Clark French, the founder of the United Patients Alliance, traveled to Belfast for the first ever held Medical Cannabis Summit in Northern Ireland. A landmark occasion!
His exclusive report for Cannabis News Network shows that cannabis can bring people together in a conflict area.
The conflict in Northern Ireland during the late 20th century is known as the Troubles. Over 3,600 people were killed and thousands more injured.
Over the course of three decades, violence on the streets of Northern Ireland was commonplace.
In 1998 The Good Friday Agreement restored the self-government to Northern Ireland and brought an end to the Troubles.
Clark heard a lot about how cannabis is healing some of the division here and was really interested to find out how cannabis is helping to bring these 2 historically divided communities together.
Like the story of Neil Paine, a former British soldier serving in Northern Ireland in the past. He is using cannabis for his trauma and pains. He is now at ease amongst fellow cannabis patients.
Patient stories and seeing cannabis help people in need runs deep in Northern Ireland.
There is no doubt that people from both communities are seeing the benefits to their friends and family from consuming cannabis.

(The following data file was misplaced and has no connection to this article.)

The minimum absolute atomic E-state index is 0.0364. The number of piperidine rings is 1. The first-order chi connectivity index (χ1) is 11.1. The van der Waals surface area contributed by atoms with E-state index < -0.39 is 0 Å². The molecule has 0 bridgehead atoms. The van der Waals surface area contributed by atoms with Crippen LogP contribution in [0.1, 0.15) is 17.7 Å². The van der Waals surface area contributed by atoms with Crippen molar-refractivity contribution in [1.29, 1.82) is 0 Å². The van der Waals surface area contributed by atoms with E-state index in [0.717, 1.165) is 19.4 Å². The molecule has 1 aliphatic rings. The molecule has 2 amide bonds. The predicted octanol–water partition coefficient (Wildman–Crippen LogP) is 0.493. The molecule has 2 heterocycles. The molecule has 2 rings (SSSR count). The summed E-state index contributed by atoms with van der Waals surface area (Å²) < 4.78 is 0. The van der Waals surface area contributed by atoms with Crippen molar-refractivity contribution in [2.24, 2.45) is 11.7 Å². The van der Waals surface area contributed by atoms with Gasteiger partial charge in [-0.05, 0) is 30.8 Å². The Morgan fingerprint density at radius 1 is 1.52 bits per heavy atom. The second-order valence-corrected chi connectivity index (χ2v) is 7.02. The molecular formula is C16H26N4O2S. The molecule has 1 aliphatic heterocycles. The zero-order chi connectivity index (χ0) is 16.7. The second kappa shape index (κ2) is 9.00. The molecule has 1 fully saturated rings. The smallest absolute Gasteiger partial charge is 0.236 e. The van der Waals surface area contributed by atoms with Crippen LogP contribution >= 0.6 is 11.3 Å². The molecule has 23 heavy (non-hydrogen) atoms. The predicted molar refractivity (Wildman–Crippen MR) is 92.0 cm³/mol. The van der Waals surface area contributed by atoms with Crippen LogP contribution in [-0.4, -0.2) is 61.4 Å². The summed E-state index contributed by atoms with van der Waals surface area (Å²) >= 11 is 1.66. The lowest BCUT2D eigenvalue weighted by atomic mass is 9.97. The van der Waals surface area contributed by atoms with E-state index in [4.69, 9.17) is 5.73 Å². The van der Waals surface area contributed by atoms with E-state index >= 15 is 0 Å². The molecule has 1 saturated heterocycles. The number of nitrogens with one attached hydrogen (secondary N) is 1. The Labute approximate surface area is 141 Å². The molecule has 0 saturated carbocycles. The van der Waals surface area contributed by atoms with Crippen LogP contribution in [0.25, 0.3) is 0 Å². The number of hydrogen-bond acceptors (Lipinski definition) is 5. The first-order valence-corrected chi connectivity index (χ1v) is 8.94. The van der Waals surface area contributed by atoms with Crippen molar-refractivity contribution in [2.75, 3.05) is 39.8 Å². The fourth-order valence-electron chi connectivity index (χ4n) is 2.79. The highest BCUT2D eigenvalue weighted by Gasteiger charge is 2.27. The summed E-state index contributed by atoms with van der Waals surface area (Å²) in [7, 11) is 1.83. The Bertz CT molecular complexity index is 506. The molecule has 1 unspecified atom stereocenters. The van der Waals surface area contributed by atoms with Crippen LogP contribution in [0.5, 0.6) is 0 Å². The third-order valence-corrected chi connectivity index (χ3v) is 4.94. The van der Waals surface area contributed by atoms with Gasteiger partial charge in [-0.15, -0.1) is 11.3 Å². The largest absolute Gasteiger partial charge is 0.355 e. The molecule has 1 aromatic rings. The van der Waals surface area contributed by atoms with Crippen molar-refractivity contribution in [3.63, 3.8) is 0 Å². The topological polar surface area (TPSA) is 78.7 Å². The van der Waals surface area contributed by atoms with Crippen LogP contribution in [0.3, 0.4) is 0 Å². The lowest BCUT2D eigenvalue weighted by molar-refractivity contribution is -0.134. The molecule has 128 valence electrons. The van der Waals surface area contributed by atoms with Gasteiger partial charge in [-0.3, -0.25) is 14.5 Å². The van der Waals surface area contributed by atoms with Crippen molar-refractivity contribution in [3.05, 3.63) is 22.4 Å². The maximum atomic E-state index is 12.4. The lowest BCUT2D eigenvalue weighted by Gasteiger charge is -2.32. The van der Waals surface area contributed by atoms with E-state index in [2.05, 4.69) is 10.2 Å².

About Clark French
Clark French is founder and director of the United Patients Alliance, a support and campaigning community for medical cannabis patients in the United Kingdom. Clark was 24 years old when he received his diagnosis of Multiple Sclerosis in 2010. Intense pain, spasms, inability to walk or talk, Clark found his medicine, cannabis.
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Every year on July 12, many Protestants, loyalists, and unionists in Northern Ireland celebrate by lighting huge bonfires and marching through the streets playing music and saluting the Queen. This year, about 50,000 people reportedly took part all over the region.
“The Twelfth” is a particularly contentious period in the heavily divided Protestant/Catholic city of Belfast. After decades of conflict in Northern Ireland known as the Troubles — a political and sectarian war that claimed about 3,600 lives — there are still many people on each side who feel oppressed by the other. Riots involving rock throwing, Molotov cocktails, and even gunfire often erupt on or around the Twelfth. Problems are particularly commonplace as marchers head through Ardoyne, a heavily Catholic and nationalist area surrounded by Protestant neighborhoods.
Though the city’s youngest adults can barely remember the Troubles themselves, they’re increasingly becoming radicalized. Poverty in Belfast is at a 10-year high; unemployment hovers near 8 percent, with about one in four 18- to 24-year-olds out of work. And so with few jobs and often inadequate education, young men are indoctrinated by paramilitary groups still left over from the fighting of the past.
VICE News went to the biggest bonfire in Northern Ireland, on Belfast’s notorious Shankill Road, to watch Protestants and loyalists celebrate — and drink, and fight, and burn Irish flags.
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